Thursday, April 4, 2013

Devaluing your own brand, baseball edition

This tweet, in which the Los Angeles Dodgers work a Bank of America sponsorship into a discussion of Opening Day, was probably conceived as a win-win. The Dodgers get a lot of money, and Bank of America gets a lot of publicity.

Of course, sponsorships are not unique to baseball. The concert venue in Devore, California has changed sponsorships numerous times. NASCAR drivers and cars are walking billboards. But the worst offender is soccer, in which the team name is not visible at all - if a southern California reader sees me talking about the Herbalifes, they know exactly who I'm talking about.

At the end of the day, doesn't this devalue your own brand?

The Dodgers have spent over a hundred years building up their brand, and now when people think of the Dodgers, they think of Farmer John hot dogs and Bank of America banking. In fact, because of one of the owners of the Dodgers, they'll also think about the Lakers.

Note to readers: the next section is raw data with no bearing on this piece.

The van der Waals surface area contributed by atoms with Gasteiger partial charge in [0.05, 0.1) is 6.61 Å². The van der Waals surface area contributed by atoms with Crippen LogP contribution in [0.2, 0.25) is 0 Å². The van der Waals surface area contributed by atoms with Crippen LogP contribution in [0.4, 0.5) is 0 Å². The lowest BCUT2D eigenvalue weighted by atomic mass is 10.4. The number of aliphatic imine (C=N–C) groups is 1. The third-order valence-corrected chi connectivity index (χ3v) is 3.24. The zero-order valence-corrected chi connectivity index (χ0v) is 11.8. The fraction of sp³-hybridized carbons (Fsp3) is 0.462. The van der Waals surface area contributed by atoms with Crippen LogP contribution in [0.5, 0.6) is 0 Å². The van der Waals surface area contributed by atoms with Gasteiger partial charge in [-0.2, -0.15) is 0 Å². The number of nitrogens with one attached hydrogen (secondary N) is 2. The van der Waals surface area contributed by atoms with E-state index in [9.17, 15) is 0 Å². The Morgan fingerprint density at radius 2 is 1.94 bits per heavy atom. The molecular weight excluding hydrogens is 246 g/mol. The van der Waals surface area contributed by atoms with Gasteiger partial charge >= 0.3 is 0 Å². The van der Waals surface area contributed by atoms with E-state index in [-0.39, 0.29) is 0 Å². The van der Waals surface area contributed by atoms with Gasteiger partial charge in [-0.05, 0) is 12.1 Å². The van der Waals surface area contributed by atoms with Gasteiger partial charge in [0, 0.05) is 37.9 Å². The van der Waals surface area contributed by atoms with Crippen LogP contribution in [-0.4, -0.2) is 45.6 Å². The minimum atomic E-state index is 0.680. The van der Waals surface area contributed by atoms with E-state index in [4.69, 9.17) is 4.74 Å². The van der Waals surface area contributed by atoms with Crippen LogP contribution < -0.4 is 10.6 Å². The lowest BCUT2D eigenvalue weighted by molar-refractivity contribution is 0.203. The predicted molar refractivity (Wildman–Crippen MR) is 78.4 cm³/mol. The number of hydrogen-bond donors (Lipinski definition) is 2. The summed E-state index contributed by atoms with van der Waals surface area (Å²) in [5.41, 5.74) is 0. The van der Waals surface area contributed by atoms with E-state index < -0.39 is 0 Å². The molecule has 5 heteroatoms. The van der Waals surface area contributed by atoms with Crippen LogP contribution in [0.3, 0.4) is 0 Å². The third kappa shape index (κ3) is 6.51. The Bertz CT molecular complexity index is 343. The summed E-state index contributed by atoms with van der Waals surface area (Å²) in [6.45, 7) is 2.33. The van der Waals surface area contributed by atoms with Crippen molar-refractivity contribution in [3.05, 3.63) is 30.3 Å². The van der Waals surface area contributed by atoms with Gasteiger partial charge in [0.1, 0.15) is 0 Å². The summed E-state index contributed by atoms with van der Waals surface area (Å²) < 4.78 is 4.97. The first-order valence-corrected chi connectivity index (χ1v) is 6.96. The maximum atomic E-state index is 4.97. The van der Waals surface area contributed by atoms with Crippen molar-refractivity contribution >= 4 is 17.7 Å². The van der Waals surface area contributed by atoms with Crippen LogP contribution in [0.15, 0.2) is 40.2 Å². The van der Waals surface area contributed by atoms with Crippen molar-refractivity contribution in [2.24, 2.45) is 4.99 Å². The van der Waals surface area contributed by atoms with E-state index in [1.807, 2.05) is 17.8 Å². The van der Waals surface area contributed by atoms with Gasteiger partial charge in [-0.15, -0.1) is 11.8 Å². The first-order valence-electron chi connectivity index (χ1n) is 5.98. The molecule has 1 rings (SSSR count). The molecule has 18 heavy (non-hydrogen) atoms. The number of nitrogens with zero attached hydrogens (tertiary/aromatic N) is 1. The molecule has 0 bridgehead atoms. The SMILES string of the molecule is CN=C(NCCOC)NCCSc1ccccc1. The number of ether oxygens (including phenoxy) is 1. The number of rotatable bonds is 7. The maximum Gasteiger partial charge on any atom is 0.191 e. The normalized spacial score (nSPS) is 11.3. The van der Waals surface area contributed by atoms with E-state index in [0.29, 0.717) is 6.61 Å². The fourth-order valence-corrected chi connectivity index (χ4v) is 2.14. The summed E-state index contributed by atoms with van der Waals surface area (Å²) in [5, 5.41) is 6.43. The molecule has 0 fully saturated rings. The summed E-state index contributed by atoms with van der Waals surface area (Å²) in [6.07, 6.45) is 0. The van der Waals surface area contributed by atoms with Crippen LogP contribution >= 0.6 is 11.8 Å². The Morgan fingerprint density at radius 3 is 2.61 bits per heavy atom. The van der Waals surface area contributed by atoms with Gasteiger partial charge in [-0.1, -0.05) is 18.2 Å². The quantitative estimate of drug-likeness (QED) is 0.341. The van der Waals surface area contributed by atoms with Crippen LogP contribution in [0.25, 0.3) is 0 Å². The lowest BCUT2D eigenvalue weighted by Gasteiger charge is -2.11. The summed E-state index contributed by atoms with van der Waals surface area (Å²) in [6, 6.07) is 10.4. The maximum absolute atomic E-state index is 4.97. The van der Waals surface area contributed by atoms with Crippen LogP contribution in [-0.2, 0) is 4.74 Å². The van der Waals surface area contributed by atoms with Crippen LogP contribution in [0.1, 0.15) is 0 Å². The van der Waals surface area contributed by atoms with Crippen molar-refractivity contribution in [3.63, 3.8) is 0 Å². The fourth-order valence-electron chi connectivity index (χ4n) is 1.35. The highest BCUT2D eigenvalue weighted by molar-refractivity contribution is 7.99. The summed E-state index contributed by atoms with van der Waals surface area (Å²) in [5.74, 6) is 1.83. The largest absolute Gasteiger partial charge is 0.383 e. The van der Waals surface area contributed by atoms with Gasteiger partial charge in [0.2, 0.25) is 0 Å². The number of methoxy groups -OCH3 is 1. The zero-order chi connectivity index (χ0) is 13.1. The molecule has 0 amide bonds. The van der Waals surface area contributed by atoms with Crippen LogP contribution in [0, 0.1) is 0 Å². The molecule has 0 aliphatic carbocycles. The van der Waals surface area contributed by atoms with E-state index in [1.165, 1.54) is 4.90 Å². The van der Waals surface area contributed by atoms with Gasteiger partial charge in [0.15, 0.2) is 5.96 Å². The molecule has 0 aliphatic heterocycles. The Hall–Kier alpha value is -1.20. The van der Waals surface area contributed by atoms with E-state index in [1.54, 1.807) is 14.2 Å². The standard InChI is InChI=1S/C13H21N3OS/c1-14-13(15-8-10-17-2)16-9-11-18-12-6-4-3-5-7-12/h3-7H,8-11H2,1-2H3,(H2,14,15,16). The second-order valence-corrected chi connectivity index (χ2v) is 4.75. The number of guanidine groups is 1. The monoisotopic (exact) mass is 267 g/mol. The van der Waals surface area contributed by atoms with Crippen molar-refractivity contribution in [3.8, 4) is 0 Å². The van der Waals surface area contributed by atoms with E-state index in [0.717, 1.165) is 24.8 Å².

So what are the Dodgers? What are the Herbalifes? Does Beckham still get free Herbalife junk, or does he have to get new junk from his new team's sponsor?

And what if the sponsor has problems? Remember the Kodak Theatre in Hollywood? Remember Manchester United's old sponsor, AIG?

Of course, business owners aren't charged with getting a brand. Business owners are charged with getting a profit. And we're probably at the stage where we don't care how the Dodgers or the Galaxy prostitute themselves.
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